Saturday people celebrated like we weren’t in a pandemic, because it has been a trying 3.5+ years. Many have agreed that we need to change the culture that has complimented this administration, but I am personally haunted by the people that voted for the status quo. As I reflected with friends throughout the weekend, they shared almost universally, that their “celebrations” were in fact dulled by inconvenient truths about the status of Black, Brown, Indigenous, and non-binary lives and bodies. As people throughout the week, emboldened by their now exiting leader, called for civil war, activists and organizers tried to subtly remind the world, that our fight for citizenship and rights has never ceased.
***We pause this message to raise our flag in honor of the newly-elected VP 🇯🇲****
These past 3+ years have been a mirror that many could not cover with drapes or the dusts of “tradition”, but it does not mean that the work ends at “acknowledging” the problem. Further, we can’t name things, without any interest in un-making them. To call someone racist is not enough; one has to understand how racism* creates minorities out of different categories - religion, nationality, sexuality, geography, etc - and shapes circumstances for those people. As part of our “unmaking” we incorporated concepts of intersectionality, acknowledging the way race among other identities creates overlapping forms of oppression against people with multiple marginalized identities. But still, there is much work to be done to see people who identify with individual identities more prominently, to see those overlaps as reasons for coalition-building.
We have acknowledged racism; the need to support economic and cultism endeavors of Black people, but we still have so much work to do to ASSERT that when we say “Black Lives Matter” we are not upholding the tradition of speaking about men (by men), but acknowledging how racism is connected to sexism, homophobia, and transphobia. We concede, following the writing of C. Riley Snorton, that blackness, like sexual identity is in motion; therefore we conclude that we can’t approach or talk about Black mobility (or advancement) without thinking about the mobility of Black women; black sexual minorities; black immigrants; black disabled people; and other Black people* that deviate from perceptions of a “norm”.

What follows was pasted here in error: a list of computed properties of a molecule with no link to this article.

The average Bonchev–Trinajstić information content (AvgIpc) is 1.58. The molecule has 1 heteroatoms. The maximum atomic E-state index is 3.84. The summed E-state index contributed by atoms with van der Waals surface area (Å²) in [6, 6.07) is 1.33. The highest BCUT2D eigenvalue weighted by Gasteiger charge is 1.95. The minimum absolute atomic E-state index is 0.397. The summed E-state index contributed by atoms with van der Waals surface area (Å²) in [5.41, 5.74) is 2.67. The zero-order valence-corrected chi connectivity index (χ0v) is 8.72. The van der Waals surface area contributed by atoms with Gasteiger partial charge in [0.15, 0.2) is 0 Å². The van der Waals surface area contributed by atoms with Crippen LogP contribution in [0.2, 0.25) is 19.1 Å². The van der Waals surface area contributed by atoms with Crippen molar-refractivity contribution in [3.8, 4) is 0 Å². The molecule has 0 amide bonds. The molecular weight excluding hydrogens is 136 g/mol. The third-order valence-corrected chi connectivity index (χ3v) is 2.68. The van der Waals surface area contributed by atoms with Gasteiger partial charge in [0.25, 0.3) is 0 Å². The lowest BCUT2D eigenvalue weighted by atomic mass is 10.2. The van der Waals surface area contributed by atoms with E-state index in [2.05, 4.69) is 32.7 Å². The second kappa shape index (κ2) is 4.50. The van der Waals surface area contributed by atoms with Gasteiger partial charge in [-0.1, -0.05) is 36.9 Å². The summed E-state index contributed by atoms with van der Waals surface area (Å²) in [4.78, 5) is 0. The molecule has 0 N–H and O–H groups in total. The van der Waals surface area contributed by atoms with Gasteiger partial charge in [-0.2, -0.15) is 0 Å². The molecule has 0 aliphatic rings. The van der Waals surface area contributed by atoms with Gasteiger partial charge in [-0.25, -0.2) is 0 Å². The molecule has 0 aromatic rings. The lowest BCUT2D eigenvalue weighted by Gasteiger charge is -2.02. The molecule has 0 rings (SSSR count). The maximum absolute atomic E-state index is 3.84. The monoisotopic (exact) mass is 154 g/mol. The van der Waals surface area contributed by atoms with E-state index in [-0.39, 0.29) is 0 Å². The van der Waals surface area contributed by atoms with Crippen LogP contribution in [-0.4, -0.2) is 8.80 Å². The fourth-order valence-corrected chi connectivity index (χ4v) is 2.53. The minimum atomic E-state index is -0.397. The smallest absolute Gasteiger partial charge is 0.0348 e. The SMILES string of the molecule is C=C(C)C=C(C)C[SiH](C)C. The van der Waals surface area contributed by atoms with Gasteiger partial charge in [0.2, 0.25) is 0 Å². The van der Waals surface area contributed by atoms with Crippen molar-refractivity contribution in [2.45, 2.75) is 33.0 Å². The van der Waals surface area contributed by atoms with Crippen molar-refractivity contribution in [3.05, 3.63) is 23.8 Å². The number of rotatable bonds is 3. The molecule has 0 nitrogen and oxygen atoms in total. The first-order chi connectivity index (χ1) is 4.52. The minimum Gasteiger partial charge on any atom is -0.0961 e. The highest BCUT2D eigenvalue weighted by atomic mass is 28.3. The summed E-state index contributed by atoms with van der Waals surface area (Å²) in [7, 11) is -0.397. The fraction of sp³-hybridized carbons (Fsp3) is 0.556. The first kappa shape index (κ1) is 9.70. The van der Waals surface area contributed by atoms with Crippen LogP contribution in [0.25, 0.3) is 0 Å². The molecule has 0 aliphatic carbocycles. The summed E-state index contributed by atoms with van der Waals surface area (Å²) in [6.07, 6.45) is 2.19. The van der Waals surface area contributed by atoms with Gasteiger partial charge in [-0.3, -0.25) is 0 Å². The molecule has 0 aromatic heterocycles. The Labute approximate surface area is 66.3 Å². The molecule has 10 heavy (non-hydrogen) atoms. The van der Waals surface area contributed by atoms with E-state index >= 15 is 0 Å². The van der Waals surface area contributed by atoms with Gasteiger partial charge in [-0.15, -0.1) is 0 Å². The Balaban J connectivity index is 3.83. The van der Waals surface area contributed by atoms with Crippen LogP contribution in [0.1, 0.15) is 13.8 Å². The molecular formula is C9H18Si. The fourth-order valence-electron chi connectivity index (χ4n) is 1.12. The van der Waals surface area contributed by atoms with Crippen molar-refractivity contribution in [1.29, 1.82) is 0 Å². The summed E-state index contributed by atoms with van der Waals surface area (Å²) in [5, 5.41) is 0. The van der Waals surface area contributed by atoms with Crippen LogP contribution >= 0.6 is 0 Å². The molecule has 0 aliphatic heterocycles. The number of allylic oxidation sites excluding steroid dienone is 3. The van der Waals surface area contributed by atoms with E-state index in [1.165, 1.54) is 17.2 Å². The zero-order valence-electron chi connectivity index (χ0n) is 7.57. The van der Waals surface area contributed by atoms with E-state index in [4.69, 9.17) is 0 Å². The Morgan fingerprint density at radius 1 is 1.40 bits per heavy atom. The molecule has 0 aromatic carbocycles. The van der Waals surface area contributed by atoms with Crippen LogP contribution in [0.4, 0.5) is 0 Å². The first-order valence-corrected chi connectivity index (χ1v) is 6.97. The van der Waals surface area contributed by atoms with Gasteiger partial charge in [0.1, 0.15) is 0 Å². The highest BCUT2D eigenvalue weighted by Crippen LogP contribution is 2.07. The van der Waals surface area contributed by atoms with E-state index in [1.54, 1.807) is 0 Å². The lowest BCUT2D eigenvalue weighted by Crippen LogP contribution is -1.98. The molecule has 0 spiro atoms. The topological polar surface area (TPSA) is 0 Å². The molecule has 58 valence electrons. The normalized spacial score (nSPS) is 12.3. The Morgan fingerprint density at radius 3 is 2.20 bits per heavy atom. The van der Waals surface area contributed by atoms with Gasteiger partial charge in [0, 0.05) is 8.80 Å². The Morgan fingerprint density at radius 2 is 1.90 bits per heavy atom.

It is my goal in owning this business to celebrate and represent different Black identities and cultures. We had a major victory this past Saturday for cis-gendered, educated, Black women, but I want to assert (on my* business page) that there are still so many more Black girls that are seeking representation. In honor of those living and spiritual BIPOC girls and people who identify as transgender, we are incorporating Double Denim Dude LGBTQIA pins, and “we will not be erased” pens into our collection.
Consider purchasing a pin in honor of International Transgender Day or Remembrance November 20th, or even pens to remind you that the struggle is ongoing. The President and VP-elect offered statements in solidarity with transgender people, but we have a long road until January, and further towards political/social change. In the interim, please visit the Double Denim Dude products within the Palmy gifts and Palmy stationary collections. Let me know what you think!